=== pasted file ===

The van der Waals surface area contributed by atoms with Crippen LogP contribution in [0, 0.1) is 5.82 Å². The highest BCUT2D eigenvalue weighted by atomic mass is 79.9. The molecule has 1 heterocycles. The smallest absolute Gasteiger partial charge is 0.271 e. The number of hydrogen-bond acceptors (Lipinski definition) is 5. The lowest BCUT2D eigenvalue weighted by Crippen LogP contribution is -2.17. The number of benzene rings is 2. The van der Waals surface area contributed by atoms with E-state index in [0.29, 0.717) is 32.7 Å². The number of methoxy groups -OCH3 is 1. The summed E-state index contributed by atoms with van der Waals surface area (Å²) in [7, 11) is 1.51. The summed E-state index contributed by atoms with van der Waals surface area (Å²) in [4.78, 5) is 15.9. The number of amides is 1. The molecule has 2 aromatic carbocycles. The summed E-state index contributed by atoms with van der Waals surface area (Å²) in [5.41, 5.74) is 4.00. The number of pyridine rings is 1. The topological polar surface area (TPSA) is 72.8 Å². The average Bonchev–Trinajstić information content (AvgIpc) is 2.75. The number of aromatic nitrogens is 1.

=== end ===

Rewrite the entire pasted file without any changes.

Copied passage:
The van der Waals surface area contributed by atoms with Crippen LogP contribution in [0, 0.1) is 5.82 Å². The highest BCUT2D eigenvalue weighted by atomic mass is 79.9. The molecule has 1 heterocycles. The smallest absolute Gasteiger partial charge is 0.271 e. The number of hydrogen-bond acceptors (Lipinski definition) is 5. The lowest BCUT2D eigenvalue weighted by Crippen LogP contribution is -2.17. The number of benzene rings is 2. The van der Waals surface area contributed by atoms with E-state index in [0.29, 0.717) is 32.7 Å². The number of methoxy groups -OCH3 is 1. The summed E-state index contributed by atoms with van der Waals surface area (Å²) in [7, 11) is 1.51. The summed E-state index contributed by atoms with van der Waals surface area (Å²) in [4.78, 5) is 15.9. The number of amides is 1. The molecule has 2 aromatic carbocycles. The summed E-state index contributed by atoms with van der Waals surface area (Å²) in [5.41, 5.74) is 4.00. The number of pyridine rings is 1. The topological polar surface area (TPSA) is 72.8 Å². The average Bonchev–Trinajstić information content (AvgIpc) is 2.75. The number of aromatic nitrogens is 1.